Friday, November 04, 2005

The Long-Term Fight

America will be in Iraq a long time to ensure success. But as new missions become primary, our presence will evolve in numbers and nature. These changes in missions will overlap and many will go on at the same time, though with evolving priorities.

In March 2003, the mission was to destroy Saddam's regime. This required two corps of forces led by heavy armor and with abundant air support, with the United States Army, the Marine Corps, and the British providing the bulk of forces, to blitz to Baghdad in a conventional offensive.

When the insurgency picked up speed, we needed to put boots on the ground to patrol and conduct a counter-insurgency as we started to train, equip, and organize Iraqis to do that job. We have advisers and trainers with these units to help with fire support, planning, and logistics. Despite a wrong start that assumed no insurgency, we are well on the way to having an effective and large Iraqi military able to carry on the counter-insurgency.

As the Iraqis pick up the burden of fighting the terrorists and insurgents, our conventional forces can pull back and act as a reserve for Iraqi troops and rely on our special forces and air power as our part of the offensive against the insurgents. Advisers and trainers will work with the Iraqi units.

Even as the Iraqis win this counter-insurgency fight and we pull out our special forces, there will still be a role for a corps of 75,000 Americans in Iraq. We will need to provide a heavy deterrent force to prevent an Iranian or Syrian invasion as the light infantry of Iraqi's counter-insurgency army transitions into a conventional army able to sustain a campaign against another conventional military, supported by a new Iraqi air force and navy. We will need to keep advisers/trainers with these troops in this phase as well.

Even as the Iraqi army transitions to a conventional force able to fight off invaders and we draw down our conventional forces, we will need to stay in Iraq to nurture rule of law and democracy.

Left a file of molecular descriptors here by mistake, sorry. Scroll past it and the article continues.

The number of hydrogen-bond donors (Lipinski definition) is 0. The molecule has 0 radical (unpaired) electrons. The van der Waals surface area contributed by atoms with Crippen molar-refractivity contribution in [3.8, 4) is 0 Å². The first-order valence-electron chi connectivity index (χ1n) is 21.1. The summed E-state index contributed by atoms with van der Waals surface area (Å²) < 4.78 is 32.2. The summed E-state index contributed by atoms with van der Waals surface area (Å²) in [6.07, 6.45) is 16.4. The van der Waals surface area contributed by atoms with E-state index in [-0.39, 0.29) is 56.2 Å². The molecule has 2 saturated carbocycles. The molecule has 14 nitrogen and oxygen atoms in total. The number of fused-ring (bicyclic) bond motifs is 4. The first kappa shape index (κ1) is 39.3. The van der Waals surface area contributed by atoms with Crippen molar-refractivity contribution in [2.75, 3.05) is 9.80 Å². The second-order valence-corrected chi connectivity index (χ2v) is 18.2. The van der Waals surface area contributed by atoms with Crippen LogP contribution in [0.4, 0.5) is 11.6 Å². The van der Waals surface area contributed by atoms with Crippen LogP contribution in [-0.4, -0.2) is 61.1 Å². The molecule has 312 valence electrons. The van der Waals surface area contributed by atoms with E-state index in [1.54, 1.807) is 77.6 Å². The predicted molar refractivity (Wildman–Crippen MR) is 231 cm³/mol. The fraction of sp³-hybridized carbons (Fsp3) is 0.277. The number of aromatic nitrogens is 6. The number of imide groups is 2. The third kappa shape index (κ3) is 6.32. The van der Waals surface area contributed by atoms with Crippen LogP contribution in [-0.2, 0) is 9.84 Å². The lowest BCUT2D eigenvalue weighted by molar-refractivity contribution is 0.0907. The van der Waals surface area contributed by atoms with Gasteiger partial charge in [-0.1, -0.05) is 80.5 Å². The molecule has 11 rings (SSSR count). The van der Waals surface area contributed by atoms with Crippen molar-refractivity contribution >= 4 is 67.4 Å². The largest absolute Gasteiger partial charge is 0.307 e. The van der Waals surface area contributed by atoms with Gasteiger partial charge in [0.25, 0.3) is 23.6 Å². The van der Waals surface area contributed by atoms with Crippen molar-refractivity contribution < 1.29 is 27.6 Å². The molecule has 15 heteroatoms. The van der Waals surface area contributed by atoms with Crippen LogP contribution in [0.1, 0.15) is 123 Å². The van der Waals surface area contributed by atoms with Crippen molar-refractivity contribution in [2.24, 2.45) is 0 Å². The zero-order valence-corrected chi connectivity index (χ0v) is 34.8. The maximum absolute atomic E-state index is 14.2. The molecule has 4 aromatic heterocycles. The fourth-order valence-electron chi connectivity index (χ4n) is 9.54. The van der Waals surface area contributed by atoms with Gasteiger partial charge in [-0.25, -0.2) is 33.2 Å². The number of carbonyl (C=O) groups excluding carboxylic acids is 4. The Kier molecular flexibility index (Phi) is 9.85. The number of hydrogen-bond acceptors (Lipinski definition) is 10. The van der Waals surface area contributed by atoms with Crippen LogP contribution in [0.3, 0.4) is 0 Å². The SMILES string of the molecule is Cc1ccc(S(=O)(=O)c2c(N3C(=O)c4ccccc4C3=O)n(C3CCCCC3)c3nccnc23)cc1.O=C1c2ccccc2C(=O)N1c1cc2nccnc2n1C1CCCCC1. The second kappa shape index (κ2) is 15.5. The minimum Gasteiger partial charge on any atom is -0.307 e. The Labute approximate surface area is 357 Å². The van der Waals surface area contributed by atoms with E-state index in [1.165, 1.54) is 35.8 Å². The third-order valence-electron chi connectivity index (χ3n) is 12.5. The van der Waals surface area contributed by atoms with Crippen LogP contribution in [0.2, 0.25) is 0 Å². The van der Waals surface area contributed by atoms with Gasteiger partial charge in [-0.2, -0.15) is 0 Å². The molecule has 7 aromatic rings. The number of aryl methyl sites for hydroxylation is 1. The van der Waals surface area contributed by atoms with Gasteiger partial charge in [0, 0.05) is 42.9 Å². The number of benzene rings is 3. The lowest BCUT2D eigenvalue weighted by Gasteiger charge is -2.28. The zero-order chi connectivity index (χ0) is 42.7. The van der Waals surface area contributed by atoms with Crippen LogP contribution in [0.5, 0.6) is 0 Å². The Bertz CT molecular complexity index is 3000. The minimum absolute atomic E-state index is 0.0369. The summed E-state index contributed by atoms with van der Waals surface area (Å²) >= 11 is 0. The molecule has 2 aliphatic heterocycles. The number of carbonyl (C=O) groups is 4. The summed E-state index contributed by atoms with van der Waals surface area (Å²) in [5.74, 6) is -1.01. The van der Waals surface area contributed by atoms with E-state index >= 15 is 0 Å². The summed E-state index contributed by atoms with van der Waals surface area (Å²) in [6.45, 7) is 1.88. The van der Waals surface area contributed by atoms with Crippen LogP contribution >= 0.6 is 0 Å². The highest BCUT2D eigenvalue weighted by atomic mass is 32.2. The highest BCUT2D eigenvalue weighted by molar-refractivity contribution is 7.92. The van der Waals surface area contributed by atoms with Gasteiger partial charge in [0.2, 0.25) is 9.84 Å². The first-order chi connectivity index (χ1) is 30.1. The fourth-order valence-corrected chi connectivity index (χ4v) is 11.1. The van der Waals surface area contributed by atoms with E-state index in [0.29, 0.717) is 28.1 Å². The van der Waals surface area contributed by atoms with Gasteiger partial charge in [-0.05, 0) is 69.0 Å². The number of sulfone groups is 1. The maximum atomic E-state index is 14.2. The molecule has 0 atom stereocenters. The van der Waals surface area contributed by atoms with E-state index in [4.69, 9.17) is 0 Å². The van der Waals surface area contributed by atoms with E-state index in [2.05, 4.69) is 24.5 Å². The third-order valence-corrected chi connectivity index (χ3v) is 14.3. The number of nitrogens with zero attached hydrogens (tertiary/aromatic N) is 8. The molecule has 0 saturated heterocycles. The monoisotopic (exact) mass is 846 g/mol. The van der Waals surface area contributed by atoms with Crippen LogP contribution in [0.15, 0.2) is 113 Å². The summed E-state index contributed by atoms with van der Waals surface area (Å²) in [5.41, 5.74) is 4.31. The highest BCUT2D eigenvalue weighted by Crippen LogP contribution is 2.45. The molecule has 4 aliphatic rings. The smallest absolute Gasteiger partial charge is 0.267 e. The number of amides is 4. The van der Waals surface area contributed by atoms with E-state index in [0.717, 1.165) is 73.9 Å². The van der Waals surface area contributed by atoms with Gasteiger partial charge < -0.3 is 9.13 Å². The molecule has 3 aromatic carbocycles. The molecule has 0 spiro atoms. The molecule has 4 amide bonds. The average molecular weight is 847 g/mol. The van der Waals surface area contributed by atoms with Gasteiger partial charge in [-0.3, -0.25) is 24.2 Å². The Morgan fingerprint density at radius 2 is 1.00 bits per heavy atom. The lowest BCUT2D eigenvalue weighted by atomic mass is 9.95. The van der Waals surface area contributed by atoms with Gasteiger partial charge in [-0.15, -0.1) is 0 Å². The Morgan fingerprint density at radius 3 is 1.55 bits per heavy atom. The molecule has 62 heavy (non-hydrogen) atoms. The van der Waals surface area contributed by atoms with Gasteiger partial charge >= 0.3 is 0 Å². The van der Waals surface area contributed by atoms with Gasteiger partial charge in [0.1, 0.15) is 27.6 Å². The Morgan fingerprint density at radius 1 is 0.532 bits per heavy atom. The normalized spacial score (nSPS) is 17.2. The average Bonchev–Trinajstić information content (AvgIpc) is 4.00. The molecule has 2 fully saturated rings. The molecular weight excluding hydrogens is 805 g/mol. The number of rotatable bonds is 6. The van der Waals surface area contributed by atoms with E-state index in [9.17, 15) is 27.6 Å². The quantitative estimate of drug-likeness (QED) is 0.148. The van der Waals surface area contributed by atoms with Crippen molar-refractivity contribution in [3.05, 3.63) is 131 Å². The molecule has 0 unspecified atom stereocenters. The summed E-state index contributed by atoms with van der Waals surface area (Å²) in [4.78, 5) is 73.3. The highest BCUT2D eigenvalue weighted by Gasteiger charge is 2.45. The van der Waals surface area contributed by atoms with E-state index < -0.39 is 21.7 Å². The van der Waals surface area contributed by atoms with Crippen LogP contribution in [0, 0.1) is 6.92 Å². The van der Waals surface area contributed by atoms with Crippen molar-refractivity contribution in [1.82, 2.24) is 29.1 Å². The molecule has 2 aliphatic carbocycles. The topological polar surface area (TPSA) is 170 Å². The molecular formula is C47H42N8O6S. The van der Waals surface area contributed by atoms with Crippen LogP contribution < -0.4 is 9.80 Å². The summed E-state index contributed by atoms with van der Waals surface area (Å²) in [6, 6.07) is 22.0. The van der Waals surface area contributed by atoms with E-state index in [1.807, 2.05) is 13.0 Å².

Strategypage highlights what will be a long-term struggle in Iraq long after our troops are confined to mega-bases deterring foreign attack. Fighting corruption:

October 14, 2005: Another unheralded victory in the war on terror is unfolding in Iraq. Arrest warrants have been issued for a former Iraqi defense minister and 27 other officials who served in the transitional government that left office when the current elected government last April. Seems that the former officials stole about a billion dollars in funds earmarked for building the new army. All of the suspects are believed to have left the country, along with the money. While nailing bureaucrats for stealing money may be common in the United States, it is very, very rare in the Middle East. And that’s one of the main reasons al Qaeda came to be. This Islamic terrorist organization first tried to clean up it’s own back yard. Failing at that, they decided to blame it on the West and go after this new enemy. But now, al Qaeda fans (the few that are left after so many Arab civilians have been killed by suicide bombers) are faced with the fact that the Americans have also brought with them the concept of honest government, and accountability for those who run the government. A really radical development this is, at least for the Middle East. Now it’s a long way from arrest warrants to serving time in prison. But it’s a start, and it’s a victory.

By the time military security is achieved, our main presence may be FBI teams and accountants able to find and ferret out corruption while teaching Iraqis the tools of the trade to do so on their own.

Right now we are in between fighting the counter-insurgency and turning over the fight to Iraqis. So we have a way to go. We will indeed be in Iraq for decades. But the nature won't remain static.